image006THE STORY ONLY YOU CAN TELL                                            John Lehman



You want to see how your life makes a story by setting it down.

You want the catharsis and self-forgiveness of an honest and complete confession.

You are in mid-life and want to gain from the life behind you the wisdom to mold the life still before you.

You are nearing the end of your life and wish to understand and share what it has meant.

You are a journalist, short story writer, screenwriter or novelist who wants to find your personal voice.

You want to find some eternal form of truth in your own contemporary life.

You are motivated by family love to leave your descendants knowledge of who you were and the life you lived.

You are motivated by desire to relieve the loneliness, fear or ignorance of others who may find themselves in a situation you’ve been through.

You have a whopper of a story to tell and you want to make a bundle by selling it.

You wish to write about your family as a way of ending destructive cycles and creating cohesion  based on truth.

You are a notable person who has been invited by a publisher to write your life story and don’t wish to rely on a ghostwriter.

You are a not-at-all famous person to whom life has given experiences too valuable to fade into oblivion.

You want to know what is true, true for you.

You never enjoyed writing in school, but you want to experience the pleasure of writing like the contemporary authors you enjoy reading.

You want to relive and relish the best years of your life.

You know that the only thing that death cannot destroy is memory, and you wish to preserve from forgetfulness those you have loved.

You can endure your life only by transforming it into a work of art.

Your way to cope with your troubles is to make yourself and others laugh at them.

You wish to celebrate the mystery and complexity of your life.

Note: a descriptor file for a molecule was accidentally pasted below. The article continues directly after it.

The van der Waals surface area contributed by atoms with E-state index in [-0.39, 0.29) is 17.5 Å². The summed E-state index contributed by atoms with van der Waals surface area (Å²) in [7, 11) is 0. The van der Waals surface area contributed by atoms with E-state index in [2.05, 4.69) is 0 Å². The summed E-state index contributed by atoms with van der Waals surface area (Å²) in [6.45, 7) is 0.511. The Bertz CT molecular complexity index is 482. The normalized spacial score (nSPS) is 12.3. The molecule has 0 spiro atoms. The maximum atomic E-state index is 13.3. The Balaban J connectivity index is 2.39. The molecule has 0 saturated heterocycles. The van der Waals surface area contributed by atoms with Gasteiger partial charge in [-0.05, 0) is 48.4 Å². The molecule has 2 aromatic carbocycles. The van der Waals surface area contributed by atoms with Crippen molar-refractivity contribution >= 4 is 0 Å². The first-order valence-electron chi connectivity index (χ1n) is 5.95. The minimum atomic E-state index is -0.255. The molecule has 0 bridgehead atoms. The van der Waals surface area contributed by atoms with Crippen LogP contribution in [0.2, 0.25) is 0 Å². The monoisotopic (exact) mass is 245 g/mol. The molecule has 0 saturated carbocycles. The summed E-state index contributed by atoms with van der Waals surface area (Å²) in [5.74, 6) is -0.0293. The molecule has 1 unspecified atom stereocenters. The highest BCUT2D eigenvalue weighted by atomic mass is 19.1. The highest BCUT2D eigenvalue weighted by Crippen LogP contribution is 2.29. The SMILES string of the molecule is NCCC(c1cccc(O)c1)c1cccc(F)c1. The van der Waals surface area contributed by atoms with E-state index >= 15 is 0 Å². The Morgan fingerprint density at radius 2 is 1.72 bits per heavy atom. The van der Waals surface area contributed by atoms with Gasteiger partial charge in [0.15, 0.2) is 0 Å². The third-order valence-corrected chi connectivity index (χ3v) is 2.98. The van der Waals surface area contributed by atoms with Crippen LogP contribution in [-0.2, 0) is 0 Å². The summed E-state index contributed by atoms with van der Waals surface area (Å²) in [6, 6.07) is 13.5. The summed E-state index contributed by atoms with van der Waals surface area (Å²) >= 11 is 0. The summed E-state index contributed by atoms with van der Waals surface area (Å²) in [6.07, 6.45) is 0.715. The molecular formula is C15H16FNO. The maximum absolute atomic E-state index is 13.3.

Your nature is to tell your story.




If we want to know about a person, we ask, `What is her story?’ `What is his story?’ For each of us is a story. Each of us is a biography, a singular narrative that is constructed and reconstructed continually through our senses, our actions and our words.

Biologically, psychologically we’re not much different from one another. To be individuals each of us must posses our own story—recollect (re-collect) our lives and act out their drama.

                         –Oliver Sacks, The Man Who Mistook His Wife for a Hat




PRE-WRITING. Making choices in form and content.


WRITING. Specific techniques for making what you write more interesting to readers—dialogue, introducing characters, descriptive detail—using scenes


EDITING. Clarifying, transitions, assuming ownership The first draft is always for you, future drafts direct the material at a specific audience



Part A: Stepping-stones are a list of the marker events that surface when you look over your life.  You simply put down a phrase or sentence for each significant pivotal event in your life as it comes to you.  Begin with “I was born” to get started, and then think of the next important turning point in your life, and the next, and the next, up to the present.  Your list can be any length, but try to keep it between fifteen and twenty items.  After you have finished writing your life stepping-stones, reread your list to get a sense of the continuity and movement of your life.


Part B:  This second exercise is as easy as the first one.  It is simply another list, this time of your desires as you moved through life.  Each item on this list will begin with “I wanted…”

Think back to your infancy.  What did you want? Your mother’s love and attention?  To explore a world without any limitations?  Then list the next major desire that motivated you on further.


Part C: The third part of this exercise is (on a new sheet of paper) to combine both lists by sensing which desires preceded which pivotal events.  Some desires may be followed by only one stepping stone event–for example, “I wanted to get married” by “I got married.”  Other desires may be followed by numerous events–for example, “I wanted to become an actor” might be followed by “I moved to New York,” “I enrolled in the Actor’s studio,” “I got fired from a play.” Now read your blended desires list and your list of stepping-stones as one merged list that tells a story.  What do you notice about the relationship between your desires and your actions?  As you sense a shape or direction in this combined list, play with it.  Are there missing desires or events that will create greater continuity?  Add them.  Are there clusters that seem to go together, making distinct seasons in your life, periods that were devoted to the same desire?  Delineate them.


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